To the Editor:
We did it, Thompson!
Thanks to all of your generous donations, we successfully threw the homeless shelter a party they will never forget!
The food was initially all planned to be purchased out-of-pocket but thanks to the incredible generosity of several local small businesses, it became very much like the biblical story of the boy who brought five loaves and two fish to feed a crowd.
We delivered enough pizza, beverages, chips, cupcakes, fruit and vegetables to feed all of the residents for several meals!
The food delivered to the shelter included five cans of coffee, two boxes of tea, 96 cans and 120 two-litre bottles of pop, 60 bottles of Snapple, 120 bottles of water, five boxes of Kool-Aid Jammers, one large can of hot chocolate mix, one large can of Coffee Mate, five party pizzas, two large fruit and vegetable trays, more than 2,900 individual and family-sized bags of potato chips, and 50 cupcakes.
My initial goal for donations was $250 but the monetary donations reached $2,675.18 from all over Canada and even as far away as Baltimore, Maryland!
That is over 10 times my goal!
These donations meant that the homeless shelter also received some great gifts, including a three-piece entertainment unit, two bookcases, one coffee station/sofa table, one variable temperature control kettle and two large outdoor garbage cans plus over $600 in Walmart gift cards for groceries and clothing for the residents.
Thank you to Arctic Beverages Thompson, Arnason Distributors, the Book Nook, The Brick, Canadian Mental Health Association, Chev's Creations, 102.9FM CHTM Arctic Radio, 95.1FM CHVN Radio in Winnipeg, NC Crossroad Bowling Lanes, Friuli Apartments, Pizza Hut, Mike Thorbourne's R.D. Parker Collegiate T40S class Project for the People, and Mel Versluis from the Thompson Pentecostal Assembly for your help with delivery.
And thanks to everybody far and wide who donated to help make this dream become a reality! Special thanks to my mom, dad and siblings who helped with all the behind-the-scenes stuff such as budgeting, planning, emailing and phone calls.
I had no idea it would get as big as it did and I could not have done this event without all of your help.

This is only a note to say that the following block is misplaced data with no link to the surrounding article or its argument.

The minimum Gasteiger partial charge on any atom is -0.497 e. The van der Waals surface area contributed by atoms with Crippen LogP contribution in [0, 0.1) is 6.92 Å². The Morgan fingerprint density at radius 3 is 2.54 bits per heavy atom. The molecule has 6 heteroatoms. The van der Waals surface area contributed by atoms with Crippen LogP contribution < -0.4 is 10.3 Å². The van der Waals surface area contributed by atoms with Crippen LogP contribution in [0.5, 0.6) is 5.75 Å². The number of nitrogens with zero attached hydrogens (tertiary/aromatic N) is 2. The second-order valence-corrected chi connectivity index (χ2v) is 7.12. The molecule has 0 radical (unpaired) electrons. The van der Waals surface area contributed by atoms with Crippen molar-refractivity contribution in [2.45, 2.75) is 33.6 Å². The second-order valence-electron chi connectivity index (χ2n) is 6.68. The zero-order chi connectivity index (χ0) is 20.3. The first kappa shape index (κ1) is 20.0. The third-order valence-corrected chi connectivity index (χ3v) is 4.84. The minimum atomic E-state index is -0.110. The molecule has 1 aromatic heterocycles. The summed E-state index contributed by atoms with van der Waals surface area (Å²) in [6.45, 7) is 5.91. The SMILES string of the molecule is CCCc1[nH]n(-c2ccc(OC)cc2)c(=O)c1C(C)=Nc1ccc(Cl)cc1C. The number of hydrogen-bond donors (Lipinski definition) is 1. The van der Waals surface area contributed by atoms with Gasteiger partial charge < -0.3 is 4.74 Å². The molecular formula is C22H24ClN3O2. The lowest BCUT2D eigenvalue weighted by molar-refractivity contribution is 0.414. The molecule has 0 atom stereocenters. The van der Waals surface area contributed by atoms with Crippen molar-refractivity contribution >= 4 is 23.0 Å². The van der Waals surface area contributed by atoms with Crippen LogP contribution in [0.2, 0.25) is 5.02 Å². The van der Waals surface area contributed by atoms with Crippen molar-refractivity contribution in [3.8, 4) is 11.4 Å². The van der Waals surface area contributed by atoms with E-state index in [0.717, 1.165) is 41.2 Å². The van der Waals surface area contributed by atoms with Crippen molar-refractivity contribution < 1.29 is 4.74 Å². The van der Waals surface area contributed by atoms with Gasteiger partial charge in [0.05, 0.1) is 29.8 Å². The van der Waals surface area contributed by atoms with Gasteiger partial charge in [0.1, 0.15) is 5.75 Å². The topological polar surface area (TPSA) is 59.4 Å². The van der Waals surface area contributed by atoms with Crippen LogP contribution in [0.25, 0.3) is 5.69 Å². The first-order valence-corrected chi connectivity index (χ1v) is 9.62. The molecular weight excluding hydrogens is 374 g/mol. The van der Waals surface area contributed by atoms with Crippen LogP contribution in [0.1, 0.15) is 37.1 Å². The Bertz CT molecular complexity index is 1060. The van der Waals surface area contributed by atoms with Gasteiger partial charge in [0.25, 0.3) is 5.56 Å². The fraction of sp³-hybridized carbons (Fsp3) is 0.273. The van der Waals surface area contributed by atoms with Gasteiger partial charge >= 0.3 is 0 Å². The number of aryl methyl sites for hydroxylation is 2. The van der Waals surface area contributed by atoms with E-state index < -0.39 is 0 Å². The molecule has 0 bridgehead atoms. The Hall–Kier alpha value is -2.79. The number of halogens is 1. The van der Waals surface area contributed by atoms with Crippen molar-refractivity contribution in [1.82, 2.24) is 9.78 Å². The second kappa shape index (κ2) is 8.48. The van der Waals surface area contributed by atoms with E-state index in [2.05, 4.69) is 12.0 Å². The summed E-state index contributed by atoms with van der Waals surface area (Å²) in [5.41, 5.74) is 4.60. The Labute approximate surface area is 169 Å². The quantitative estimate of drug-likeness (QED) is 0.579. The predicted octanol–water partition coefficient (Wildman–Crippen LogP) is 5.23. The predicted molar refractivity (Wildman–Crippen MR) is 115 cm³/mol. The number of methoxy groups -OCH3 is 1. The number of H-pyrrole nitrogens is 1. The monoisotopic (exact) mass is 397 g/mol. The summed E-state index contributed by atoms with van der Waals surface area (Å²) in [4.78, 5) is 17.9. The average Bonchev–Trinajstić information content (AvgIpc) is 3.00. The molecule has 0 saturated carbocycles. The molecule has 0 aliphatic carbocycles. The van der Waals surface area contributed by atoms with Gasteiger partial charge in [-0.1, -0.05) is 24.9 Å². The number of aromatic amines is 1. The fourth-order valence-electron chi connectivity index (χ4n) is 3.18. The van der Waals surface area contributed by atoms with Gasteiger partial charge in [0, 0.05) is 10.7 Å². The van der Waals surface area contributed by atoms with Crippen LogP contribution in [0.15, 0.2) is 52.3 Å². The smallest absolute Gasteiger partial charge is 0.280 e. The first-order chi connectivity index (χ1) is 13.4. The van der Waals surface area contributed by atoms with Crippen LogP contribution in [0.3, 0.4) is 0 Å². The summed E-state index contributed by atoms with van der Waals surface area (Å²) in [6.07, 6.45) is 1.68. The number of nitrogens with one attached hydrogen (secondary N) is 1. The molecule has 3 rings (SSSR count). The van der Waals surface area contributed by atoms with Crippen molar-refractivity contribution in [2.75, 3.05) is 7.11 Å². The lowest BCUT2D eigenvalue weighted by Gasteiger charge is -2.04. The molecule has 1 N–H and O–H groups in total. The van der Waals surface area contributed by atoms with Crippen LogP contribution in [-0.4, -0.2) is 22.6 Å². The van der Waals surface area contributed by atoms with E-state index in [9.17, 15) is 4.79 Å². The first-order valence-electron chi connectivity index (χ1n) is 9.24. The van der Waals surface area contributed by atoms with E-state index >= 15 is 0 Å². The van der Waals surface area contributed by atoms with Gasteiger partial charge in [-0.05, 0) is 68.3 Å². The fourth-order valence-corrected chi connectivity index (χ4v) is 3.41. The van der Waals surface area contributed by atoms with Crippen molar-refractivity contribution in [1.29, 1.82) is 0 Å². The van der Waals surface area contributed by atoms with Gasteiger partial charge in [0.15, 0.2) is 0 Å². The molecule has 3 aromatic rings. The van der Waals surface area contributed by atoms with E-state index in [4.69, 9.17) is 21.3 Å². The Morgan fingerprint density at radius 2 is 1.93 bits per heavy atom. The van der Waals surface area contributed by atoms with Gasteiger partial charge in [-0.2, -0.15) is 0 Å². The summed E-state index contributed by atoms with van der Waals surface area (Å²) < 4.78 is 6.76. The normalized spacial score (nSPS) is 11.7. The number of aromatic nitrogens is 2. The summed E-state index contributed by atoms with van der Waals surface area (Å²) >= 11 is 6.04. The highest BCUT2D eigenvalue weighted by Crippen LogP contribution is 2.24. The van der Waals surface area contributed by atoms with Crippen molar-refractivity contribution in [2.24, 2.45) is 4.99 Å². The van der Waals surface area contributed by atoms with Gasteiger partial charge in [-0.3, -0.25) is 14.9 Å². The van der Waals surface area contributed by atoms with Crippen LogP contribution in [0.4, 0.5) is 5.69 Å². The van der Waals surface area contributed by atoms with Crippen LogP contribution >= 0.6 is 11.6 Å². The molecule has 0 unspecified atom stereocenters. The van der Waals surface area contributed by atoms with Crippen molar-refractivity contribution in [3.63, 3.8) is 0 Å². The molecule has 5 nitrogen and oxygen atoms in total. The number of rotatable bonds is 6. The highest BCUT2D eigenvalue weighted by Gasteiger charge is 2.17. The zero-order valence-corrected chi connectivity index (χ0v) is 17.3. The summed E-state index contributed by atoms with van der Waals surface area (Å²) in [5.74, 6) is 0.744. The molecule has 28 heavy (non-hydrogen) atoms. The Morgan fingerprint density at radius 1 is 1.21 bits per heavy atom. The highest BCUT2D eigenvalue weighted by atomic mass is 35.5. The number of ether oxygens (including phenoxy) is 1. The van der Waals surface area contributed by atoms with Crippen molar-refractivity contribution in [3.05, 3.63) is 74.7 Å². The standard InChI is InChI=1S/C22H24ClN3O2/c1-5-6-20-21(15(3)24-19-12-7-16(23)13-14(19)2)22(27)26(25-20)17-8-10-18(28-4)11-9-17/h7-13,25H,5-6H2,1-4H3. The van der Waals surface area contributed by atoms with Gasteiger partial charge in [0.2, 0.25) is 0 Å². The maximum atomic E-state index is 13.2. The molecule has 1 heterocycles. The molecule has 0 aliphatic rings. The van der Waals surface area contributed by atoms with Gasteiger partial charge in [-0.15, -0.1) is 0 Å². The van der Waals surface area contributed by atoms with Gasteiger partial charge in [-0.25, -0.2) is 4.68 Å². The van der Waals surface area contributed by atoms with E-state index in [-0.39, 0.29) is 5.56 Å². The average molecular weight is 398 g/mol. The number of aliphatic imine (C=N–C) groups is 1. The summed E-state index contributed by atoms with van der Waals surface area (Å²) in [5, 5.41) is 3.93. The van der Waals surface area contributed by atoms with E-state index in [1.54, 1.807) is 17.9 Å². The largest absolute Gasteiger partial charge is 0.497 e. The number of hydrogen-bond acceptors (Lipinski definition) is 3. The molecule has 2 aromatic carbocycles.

When I set out to throw a party for the homeless shelter I wanted to draw attention away from what I've lost during the pandemic and instead focus on those in my community who had next to nothing even before COVID-19 hit.
It's easy to feel sorry for myself when I grieve things like the band and choir trips or drama performances I never had, how different my prom and grad will be or even all the stress of the constantly changing rules that affect whether I can see my friends or my church family.
As an extrovert, I've struggled with bouts of depression from all these changes and the closer I got to being an adult I was plagued with anxiety over how I was going to survive this crazy world we live in.
I had high hopes of being able to celebrate this milestone birthday with all the important people in my life and I was angry that COVID had cost my family and I so much.
And then a family friend made a suggestion of making a donation to a worthwhile cause in honour of my birthday.
God reminded me of the people in town who have lost way more than I can even imagine and I knew my perspective had to change.
From there, an idea was born of blessing those that are often forgotten about or judged in society.
I was upset over one birthday party while they've missed countless celebrations and family gatherings over the years. I was upset I couldn't leave my house while they don't even have a home to call their own.
My social media feed is full of adults debating politics, masks and vaccines while those at the shelter struggle to even receive proper healthcare.
My family has lost wages and had our health affected by this pandemic but the people at the shelter often don't know where their next meal will come from.
I've grown up homeschooled and a student at R.D. Parker Collegiate with a world of educational opportunities ahead of me while residents at the shelter not only suffer with the generational trauma of residential schools but they have skills in trades and hard-earned diplomas and degrees that they can't use because of circumstances out of their control.
These are real people with real stories. Real families and real struggles.
These are citizens of Thompson just as much as I am.
Just as you all jumped in to help a boy from a respected family, I'm praying this whole experience will give you pause and remind you that all it took was an idea and a little bit of heart to help those in town that needed it the most.
I am already hearing stories of how perspectives have changed as you see some of these folks downtown and remembered they had a pizza party thanks to a community who cared.
Please don't let it stop there!
If you aren't comfortable giving them money when asked, maybe keep some gift cards in your wallet to hand out to surprise them with a free meal or coffee.
If you have some extra clothes or groceries, the shelter is always in need of donations.
Or if you have some extra time, they are always in need of volunteers at the shelter.
You will not regret taking an active role in the lives of these people as they give you much more than you can ever give them – a reality check.
And thank you to the residents of the shelter for the beautiful art pieces as a birthday present!
Thank you for helping to make my 18th birthday one I will look back on for the rest of my life. I challenge you and look forward to seeing you all make your mark in both big and small ways.
Colin T. Winship